Boldly Branding Namibia

Boldly Branding Namibia

ONE is baffled by the fact that so many of our countrymen and women are objecting to the presence of Chinese nationals in our midst, almost to the point of xenophobia.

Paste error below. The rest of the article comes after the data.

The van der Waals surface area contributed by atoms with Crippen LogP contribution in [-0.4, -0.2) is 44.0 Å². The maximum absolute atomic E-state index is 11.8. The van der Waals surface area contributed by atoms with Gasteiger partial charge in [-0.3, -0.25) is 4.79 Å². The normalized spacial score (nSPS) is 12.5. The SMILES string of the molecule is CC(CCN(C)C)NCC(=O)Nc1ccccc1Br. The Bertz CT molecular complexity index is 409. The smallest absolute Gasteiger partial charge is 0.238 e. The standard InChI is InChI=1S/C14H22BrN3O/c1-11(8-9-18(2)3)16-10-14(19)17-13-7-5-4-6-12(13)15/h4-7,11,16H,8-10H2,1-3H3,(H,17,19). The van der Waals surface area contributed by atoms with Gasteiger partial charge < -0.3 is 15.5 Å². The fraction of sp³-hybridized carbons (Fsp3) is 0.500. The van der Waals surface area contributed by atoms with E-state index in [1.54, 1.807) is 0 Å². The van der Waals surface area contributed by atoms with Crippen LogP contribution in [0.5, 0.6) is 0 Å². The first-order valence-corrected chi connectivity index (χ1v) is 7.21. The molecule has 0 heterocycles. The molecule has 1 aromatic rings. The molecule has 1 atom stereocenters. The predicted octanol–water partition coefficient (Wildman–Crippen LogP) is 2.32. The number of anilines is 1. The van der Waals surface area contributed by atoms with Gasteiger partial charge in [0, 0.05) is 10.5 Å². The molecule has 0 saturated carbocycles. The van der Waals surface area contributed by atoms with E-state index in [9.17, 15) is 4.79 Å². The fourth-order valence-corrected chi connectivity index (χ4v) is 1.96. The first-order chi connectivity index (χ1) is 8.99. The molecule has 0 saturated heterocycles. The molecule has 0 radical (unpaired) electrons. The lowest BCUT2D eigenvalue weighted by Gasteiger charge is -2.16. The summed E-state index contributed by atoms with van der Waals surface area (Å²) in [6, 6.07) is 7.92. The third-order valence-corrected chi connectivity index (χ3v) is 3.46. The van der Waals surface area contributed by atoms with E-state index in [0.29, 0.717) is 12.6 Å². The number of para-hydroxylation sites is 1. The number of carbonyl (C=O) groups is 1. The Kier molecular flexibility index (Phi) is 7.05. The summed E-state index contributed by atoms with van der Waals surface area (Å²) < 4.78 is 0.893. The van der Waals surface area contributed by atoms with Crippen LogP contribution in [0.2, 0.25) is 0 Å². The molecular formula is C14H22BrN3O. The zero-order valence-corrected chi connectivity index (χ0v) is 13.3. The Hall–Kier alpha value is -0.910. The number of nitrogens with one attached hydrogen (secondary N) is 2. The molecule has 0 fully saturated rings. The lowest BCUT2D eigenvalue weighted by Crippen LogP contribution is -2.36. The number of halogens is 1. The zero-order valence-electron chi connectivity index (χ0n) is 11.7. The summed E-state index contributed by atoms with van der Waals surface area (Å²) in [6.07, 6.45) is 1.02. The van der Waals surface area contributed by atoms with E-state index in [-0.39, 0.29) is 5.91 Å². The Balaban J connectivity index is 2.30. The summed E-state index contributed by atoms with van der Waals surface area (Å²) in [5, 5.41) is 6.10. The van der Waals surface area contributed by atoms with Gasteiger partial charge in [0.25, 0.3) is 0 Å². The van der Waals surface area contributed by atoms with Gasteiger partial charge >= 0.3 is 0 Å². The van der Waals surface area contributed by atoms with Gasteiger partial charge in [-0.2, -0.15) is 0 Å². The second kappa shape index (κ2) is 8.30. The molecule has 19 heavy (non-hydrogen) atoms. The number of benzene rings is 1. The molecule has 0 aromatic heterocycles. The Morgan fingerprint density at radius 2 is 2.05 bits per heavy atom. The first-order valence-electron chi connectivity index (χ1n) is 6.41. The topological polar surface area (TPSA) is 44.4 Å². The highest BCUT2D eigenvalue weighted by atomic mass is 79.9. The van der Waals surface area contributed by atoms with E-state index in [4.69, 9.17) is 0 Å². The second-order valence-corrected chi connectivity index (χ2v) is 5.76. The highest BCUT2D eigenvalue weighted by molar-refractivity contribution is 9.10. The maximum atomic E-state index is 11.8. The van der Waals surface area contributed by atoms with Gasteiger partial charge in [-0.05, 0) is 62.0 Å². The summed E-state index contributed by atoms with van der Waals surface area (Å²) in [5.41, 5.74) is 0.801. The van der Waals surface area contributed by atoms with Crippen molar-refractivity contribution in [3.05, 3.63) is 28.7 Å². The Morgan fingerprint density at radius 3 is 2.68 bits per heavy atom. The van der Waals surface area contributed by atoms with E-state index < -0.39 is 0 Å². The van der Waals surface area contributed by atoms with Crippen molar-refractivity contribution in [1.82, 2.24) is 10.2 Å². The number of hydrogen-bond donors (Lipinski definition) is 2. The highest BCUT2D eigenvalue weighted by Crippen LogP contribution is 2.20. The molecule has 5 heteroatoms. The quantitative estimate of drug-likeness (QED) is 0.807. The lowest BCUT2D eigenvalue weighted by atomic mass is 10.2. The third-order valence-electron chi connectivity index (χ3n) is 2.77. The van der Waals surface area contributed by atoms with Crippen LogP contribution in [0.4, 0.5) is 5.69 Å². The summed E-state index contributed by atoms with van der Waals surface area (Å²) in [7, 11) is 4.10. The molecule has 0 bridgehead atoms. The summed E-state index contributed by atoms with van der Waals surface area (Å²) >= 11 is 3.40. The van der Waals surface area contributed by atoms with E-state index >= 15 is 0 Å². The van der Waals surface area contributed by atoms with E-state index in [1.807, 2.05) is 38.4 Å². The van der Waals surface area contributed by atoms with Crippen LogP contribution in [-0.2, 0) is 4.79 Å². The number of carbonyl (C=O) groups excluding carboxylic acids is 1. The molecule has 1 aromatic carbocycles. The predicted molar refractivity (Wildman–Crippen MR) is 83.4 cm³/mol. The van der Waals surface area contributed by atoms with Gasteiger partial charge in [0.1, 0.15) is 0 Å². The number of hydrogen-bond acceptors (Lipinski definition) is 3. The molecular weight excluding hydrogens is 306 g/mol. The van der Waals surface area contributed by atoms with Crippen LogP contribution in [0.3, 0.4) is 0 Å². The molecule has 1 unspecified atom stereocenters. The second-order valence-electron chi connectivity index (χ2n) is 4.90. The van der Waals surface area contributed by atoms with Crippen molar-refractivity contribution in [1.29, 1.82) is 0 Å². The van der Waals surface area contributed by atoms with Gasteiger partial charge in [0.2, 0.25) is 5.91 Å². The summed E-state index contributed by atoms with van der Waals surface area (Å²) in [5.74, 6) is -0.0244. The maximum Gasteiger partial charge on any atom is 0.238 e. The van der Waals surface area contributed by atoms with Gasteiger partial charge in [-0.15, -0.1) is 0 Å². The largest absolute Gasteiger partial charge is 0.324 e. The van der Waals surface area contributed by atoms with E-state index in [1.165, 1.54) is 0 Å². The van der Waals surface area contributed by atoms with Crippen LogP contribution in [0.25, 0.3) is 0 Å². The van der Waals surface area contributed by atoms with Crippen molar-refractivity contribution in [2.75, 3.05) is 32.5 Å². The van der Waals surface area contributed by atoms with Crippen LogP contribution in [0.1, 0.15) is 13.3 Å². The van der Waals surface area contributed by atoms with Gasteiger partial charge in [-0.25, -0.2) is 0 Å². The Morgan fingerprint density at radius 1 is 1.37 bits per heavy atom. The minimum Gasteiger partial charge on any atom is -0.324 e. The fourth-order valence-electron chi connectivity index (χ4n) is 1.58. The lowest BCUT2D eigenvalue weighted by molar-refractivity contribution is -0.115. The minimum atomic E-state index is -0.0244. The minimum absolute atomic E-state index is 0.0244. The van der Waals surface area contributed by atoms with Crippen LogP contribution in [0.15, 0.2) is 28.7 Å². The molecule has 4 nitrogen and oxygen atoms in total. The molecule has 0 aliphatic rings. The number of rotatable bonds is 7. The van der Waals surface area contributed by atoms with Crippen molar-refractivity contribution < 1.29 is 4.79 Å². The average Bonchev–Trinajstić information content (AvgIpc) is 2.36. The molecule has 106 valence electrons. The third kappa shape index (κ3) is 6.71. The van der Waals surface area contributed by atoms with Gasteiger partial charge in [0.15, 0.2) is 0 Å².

When one visits any metropolis of the world, be it developed, underdeveloped or developing, people of the oriental civilisation seem everywhere. There are Chinatowns selling not only clothing and related artefacts but adding to the culinary delights of those nations.Namibia has seen its fair share of that in regard as well.One’s thoughts wander further to think of Namibia’s ‘place in the sun’ as it were.Our ‘place in the sun’ took a particular twist at the end of a recent visit to Namibia by the Chinese President, where a critical development was announced for the marketing of the Namibian tourism product to China, amongst other undertakings.As a student of marketing, for me it was certainly one of the most significant announcements for the tourism sector in recent years.One was forced to pose the question whether we were ready as a nation to position ourselves and take full advantage of this rare opportunity to target a new, and until recent years, closed market.In other words, what is our brand promise and value proposition as a nation to the Chinese market? Would it be xenophobia or a warm welcome to our shores? Theory teaches us that in terms of control over a nation’s image, various stakeholders like national politicians, officers of the law, and ordinary citizens on street corners or warders at various game parks can determine the fate of a country’s image.Those tasked with marketing a certain image of the nation would thus be at the mercy of some of these players and their dealings.So, unlike product branding, a nation-branding exercise is a lot more complex and needs to be achieved through aligning critical building blocks of a meaningful communications mix as follows: In relation to this new opportunity China offers, the author has spent time contemplating what we are doing in Namibia to position “Brand Namibia”.It is true that various low level efforts have been taking place under wraps and mainly amongst the practitioner communities but very few of them in the public domain.The purpose of this contribution is to assess our readiness and what some of the issues are that we must boldly confront if we are to see Chinese or any new tourist visitors to our shores.In positioning Brand Namibia, let’s look at some of the challenges that confront us.Unanimity at national agenda level One of most important challenges currently facing place branding are: lack of unity of purpose, difficulty in establishing actionable and measurable objectives, lack of authority over inputs and control over outputs, restricted flexibility and relative lack of marketing know-how.Numerous public sector officials who are involved in branding are drawn to product marketing approaches (as opposed to place marketing) because their countries are in desperate need of exports, tourism, and foreign direct investment.The above model assumes that tourism is one of the key pillars of what the outside world would experience of Brand Namibia and that how we are perceived is influenced through the actions of those involved in the tourism trade directly and indirectly.What is however absolutely critical is that we have a national plan of how we are going to position the brand.Yes, government will have to drive it through the Ministry of Environment and Tourism but more than that, Trade and industry, Team Namibia, NCCI and related stakeholders have contribution to make to the exercise as well.It is a laudable attempt that parliament recently allocated money for the purpose of improving the state of our national parks.For one, Etosha can once again be a good facility to visit instead of some privately owned lodge at its doorstep.NWR’s attempts at repositioning itself and the facilities at leading resorts must be applauded by all and sundry.As good as that is, the real challenge still remains in attracting tourism traffic to Namibia, a role that the Namibia Tourism Board (NTB) is tasked with in part.Last year we saw exciting work afoot to launch a nation branding toolkit along the paths of “Rediscover Lebanon”, “Discover our beautiful Mozambique”, Malaysia is truly Asia”, or ” Incredible India”.What has happened to a sustained public launch and awareness campaign of the key building blocks of that well researched and designed toolkit one is not sure.Additionally, we have marketing agencies in localities around the world to promote the Namibian tourism product but one wonders whether the offices are sufficiently financed or in the countries where new traffic would come from.It is sad to note that we have little visible efforts being made to attract tourists from the largest emerging markets (not only of the future but of today) such as China, India and most of the Middle East.Even a small fishing village economy some 30 years ago, such as that of Dubai, has realised that if it is to flourish it needs to diversify away from the oil-based industries, and modernise and invest in tourism.It’s a country of 1,2 million inhabitants (of which a mere 20 per cent are indigenous) but it handles tourism traffic to the tune of some 8 million p.a.By 2010 they expect to have a population of some 4 million and about 22 million visitors a year.Publicly debated plans are being implemented and the process carefully managed at a national level.Maybe it’s time to rethink our strategies and to stop relying on the traditional European catchment areas.We have friendly nations, be it as a result of the independence struggle contributions or some famous acting couple’s recent stay here.The possibilities are endless as long as there is unanimity at a national level and a plan to execute such a mandate.On the export product positioning A country brand must serve as an umbrella for all national marketing activities.Once an umbrella brand concept that is unitary and clear is established, individual constituents can go their merry separate ways within it without the risk of inconsistent messaging.Achieving this, of course, will take a lot of effort.There is a steep learning curve and a great need to devise approaches for coordinating with and across diverse constituencies to ascertain the WHAT, HOW and by WHOM.As much as tourism is an important revenue generator and job creator, physical products and an appropriate service industry have a role to play under a national umbrella brand.Team Namibia was set up to, in part, promote Namibian products and services with the aim of preserving and protecting indigenous jobs.If one compares our local drive with that of another emerging market such as South Africa (Proudly South African), or Botswana, one is left to wonder what we are trying to build here with such a small-scale effort.While others are being bold, firm and consistent in their attempts, the Team Namibia effort simply survives and lingers from day to day.Where is the promised collaboration with the Ministry of Trade and Industry to collectively drive a national product branding, promotion and marketing? Where is the nationally coordinated drive at the highest levels to marry Team Namibia with NCCI, Ministry of Tourism and NTB to present Namibia as a winning nation? Our efforts are seen as wanting in these respects if we are to take advantage of the tremendous opportunities the new and emerging markets present to us.Again, we cannot position brand Namibia to China or any new markets unless we are agreed on a national brand.Money, National Coordination and BOLD IDEAS In a sense, what is needed for successfully branding and positioning Namibia are three key ingredients: money, coordination of all efforts centrally, and being bold as a country.Let me address each in brief.Firstly, spend money! There is no doubt that we can’t expect any dividends without a sound investment strategy backed by real money.And loads of it! How can NTB market Namibia on a limited budget while our competitors invest significant sums for maximum returns? How can Team Namibia effectively promote creation and protection of local jobs through “buy local” drives with a mere reliance on members’ subscription fees? More than money behind some of these drives, what is needed is a nationally coordinated umbrella strategy to brand and position Namibia both as a tourism and investment destination.The present piecemeal approach will drive all efforts to naught.Is it not better to invest all energies in achieving the objectives of our unitary state given the dearth of resources at our disposal? Forget regional initiatives at the expense of a national drive to attract foreign direct investment.Above all else, the country needs bold ideas if we are to succeed.On many an occasion, the world marvels at how China has suddenly emerged as a superpower of this century.We also wonder why the Malaysian or the South Korean economies matter today.It took bold ideas to build bold economies while boldly equipping the best of its citizenry with the requisite skills to move the countries forward.And finally… In a nutshell, Namibia boasts some of the most liberal investment and tourism management legislative frameworks in the world, thanks to our visionary political leadership.However, it is now time to create a bold, nationally coordinated drive to brand, position and market the country.Laws and policy frameworks will not bring the tourists and consumers of locally produced products beating a path to our shores with so many attractive global alternatives at their disposal.A concerted national strategy is needed comprised of key players such as Team Namibia, NTB, Ministries of Trade and Industry and that of Environment and Tourism, amongst others.Country branding has its place.What has always been part of the national attempt to influence the world around it will continue and will continue to use sophisticated marketing techniques.The competition between country brands need not be a zero-sum game.There will always be room in the global marketplace for many brands including those with niche brand promises (unspoilt Sossusvlei, raw and rugged Fish River Canyon, culturally diverse Namibian people).But the brand that succeeds will always be the one that is marketed boldly, financed well and presented confidently to the world.* Albertus Aochamub lectures and has worked in the area of marketing and communications in Namibia for the past 10 years.These are his personal views and do not reflect the views and opinions of any entity he is associated with.There are Chinatowns selling not only clothing and related artefacts but adding to the culinary delights of those nations.Namibia has seen its fair share of that in regard as well. One’s thoughts wander further to think of Namibia’s ‘place in the sun’ as it were.Our ‘place in the sun’ took a particular twist at the end of a recent visit to Namibia by the Chinese President, where a critical development was announced for the marketing of the Namibian tourism product to China, amongst other undertakings.As a student of marketing, for me it was certainly one of the most significant announcements for the tourism sector in recent years.One was forced to pose the question whether we were ready as a nation to position ourselves and take full advantage of this rare opportunity to target a new, and until recent years, closed market.In other words, what is our brand promise and value proposition as a nation to the Chinese market? Would it be xenophobia or a warm welcome to our shores? Theory teaches us that in terms of control over a nation’s image, various stakeholders like national politicians, officers of the law, and ordinary citizens on street corners or warders at various game parks can determine the fate of a country’s image.Those tasked with marketing a certain image of the nation would thus be at the mercy of some of these players and their dealings.So, unlike product branding, a nation-branding exercise is a lot more complex and needs to be achieved through aligning critical building blocks of a meaningful communications mix as follows: In relation to this new opportunity China offers, the author has spent time contemplating what we are doing in Namibia to position “Brand Namibia”.It is true that various low level efforts have been taking place under wraps and mainly amongst the practitioner communities but very few of them in the public domain.The purpose of this contribution is to assess our readiness and what some of the issues are that we must boldly confront if we are to see Chinese or any new tourist visitors to our shores. In positioning Brand Namibia, let’s look at some of the challenges that confront us.Unanimity at national agenda level One of most important challenges currently facing place branding are: lack of unity of purpose, difficulty in establishing actionable and measurable objectives, lack of authority over inputs and control over outputs, restricted flexibility and relative lack of marketing know-how.Numerous public sector officials who are involved in branding are drawn to product marketing approaches (as opposed to place marketing) because their countries are in desperate need of exports, tourism, and foreign direct investment.The above model assumes that tourism is one of the key pillars of what the outside world would experience of Brand Namibia and that how we are perceived is influenced through the actions of those involved in the tourism trade directly and indirectly.What is however absolutely critical is that we have a national plan of how we are going to position the brand.Yes, government will have to drive it through the Ministry of Environment and Tourism but more than that, Trade and industry, Team Namibia, NCCI and related stakeholders have contribution to make to the exercise as well.It is a laudable attempt that parliament recently allocated money for the purpose of improving the state of our national parks.For one, Etosha can once again be a good facility to visit instead of some privately owned lodge at its doorstep.NWR’s attempts at repositioning itself and the facilities at leading resorts must be applauded by all and sundry.As good as that is, the real challenge still remains in attracting tourism traffic to Namibia, a role that the Namibia Tourism Board (NTB) is tasked with in part.Last year we saw exciting work afoot to launch a nation branding toolkit along the paths of “Rediscover Lebanon”, “Discover our beautiful Mozambique”, Malaysia is truly Asia”, or ” Incredible India”.What has happened to a sustained public launch and awareness campaign of the key building blocks of that well researched and designed toolkit one is not sure.Additionally, we have marketing agencies in localities around the world to promote the Namibian tourism product but one wonders whether the offices are sufficiently financed or in the countries where new traffic would come from.It is sad to note that we have little visible efforts being made to attract tourists from the largest emerging markets (not only of the future but of today) such as China, India and most of the Middle East.Even a small fishing village economy some 30 years ago, such as that of Dubai, has realised that if it is to flourish it needs to diversify away from the oil-based industries, and modernise and invest in tourism.It’s a country of 1,2 million inhabitants (of which a mere 20 per cent are indigenous) but it handles tourism traffic to the tune of some 8 million p.a.By 2010 they expect to have a population of some 4 million and about 22 million visitors a year.Publicly debated plans are being implemented and the process carefully managed at a national level.Maybe it’s time to rethink our strategies and to stop relying on the traditional European catchment areas.We have friendly nations, be it as a result of the independence struggle contributions or some famous acting couple’s recent stay here.The possibilities are endless as long as there is unanimity at a national level and a plan to execute such a mandate.On the export product positioning A country brand must serve as an umbrella for all national marketing activities.Once an umbrella brand concept that is unitary and clear is established, individual constituents can go their merry separate ways within it without the risk of inconsistent messaging.Achieving this, of course, will take a lot of effort.There is a steep learning curve and a great need to devise approaches for coordinating with and across diverse constituencies to ascertain the WHAT, HOW and by WHOM.As much as tourism is an important revenue generator and job creator, physical products and an appropriate service industry have a role to play under a national umbrella brand.Team Namibia was set up to, in part, promote Namibian products and services with the aim of preserving and protecting indigenous jobs.If one compares our local drive with that of another emerging market such as South Africa (Proudly South African), or Botswana, one is left to wonder what we are trying to build here with such a small-scale effort.While others are being bold, firm and consistent in their attempts, the Team Namibia effort simply survives and lingers from day to day.Where is the promised collaboration with the Ministry of Trade and Industry to collectively drive a national product branding, promotion and marketing? Where is the nationally coordinated drive at the highest levels to marry Team Namibia with NCCI, Ministry of Tourism and NTB to present Namibia as a winning nation? Our efforts are seen as wanting in these respects if we are to take advantage of the tremendous opportunities the new and emerging markets present to us.Again, we cannot position brand Namibia to China or any new markets unless we are agreed on a national brand.Money, National Coordination and BOLD IDEAS In a sense, what is needed for successfully branding and positioning Namibia are three key ingredients: money, coordination of all efforts centrally, and being bold as a country.Let me address each in brief.Firstly, spend money! There is no doubt that we can’t expect any dividends without a sound investment strategy backed by real money.And loads of it! How can NTB market Namibia on a limited budget while our competitors invest significant sums for maximum returns? How can Team Namibia effectively promote creation and protection of local jobs through “buy local” drives with a mere reliance on members’ subscription fees? More than money behind some of these drives, what is needed is a nationally coordinated umbrella strategy to brand and position Namibia both as a tourism and investment destination.The present piecemeal approach will drive all efforts to naught.Is it not better to invest all energies in achieving the objectives of our unitary state given the dearth of resources at our disposal? Forget regional initiatives at the expense of a national drive to attract foreign direct investment. Above all else, the country needs bold ideas if we are to succeed.On many an occasion, the world marvels at how China has suddenly emerged as a superpower of this century.We also wonder why the Malaysian or the South Korean economies matter today.It took bold ideas to build bold economies while boldly equipping the best of its citizenry with the requisite skills to move the countries forward. And finally… In a nutshell, Namibia boasts some of the most liberal investment and tourism management legislative frameworks in the world, thanks to our visionary political leadership.However, it is now time to create a bold, nationally coordinated drive to brand, position and market the country.Laws and policy frameworks will not bring the tourists and consumers of locally produced products beating a path to our shores with so many attractive global alternatives at their disposal.A concerted national strategy is needed comprised of key players such as Team Namibia, NTB, Ministries of Trade and Industry and that of Environment and Tourism, amongst others.Country branding has its place.What has always been part of the national attempt to influence the world around it will continue and will continue to use sophisticated marketing techniques.The competition between country brands need not be a zero-sum game.There will always be room in the global marketplace for many brands including those with niche brand promises (unspoilt Sossusvlei, raw and rugged Fish River Canyon, culturally diverse Namibian people).But the brand that succeeds will always be the one that is marketed boldly, financed well and presented confidently to the world.* Albertus Aochamub lectures and has worked in the area of marketing and communications in Namibia for the past 10 years.These are his personal views and do not reflect the views and opinions of any entity he is associated with.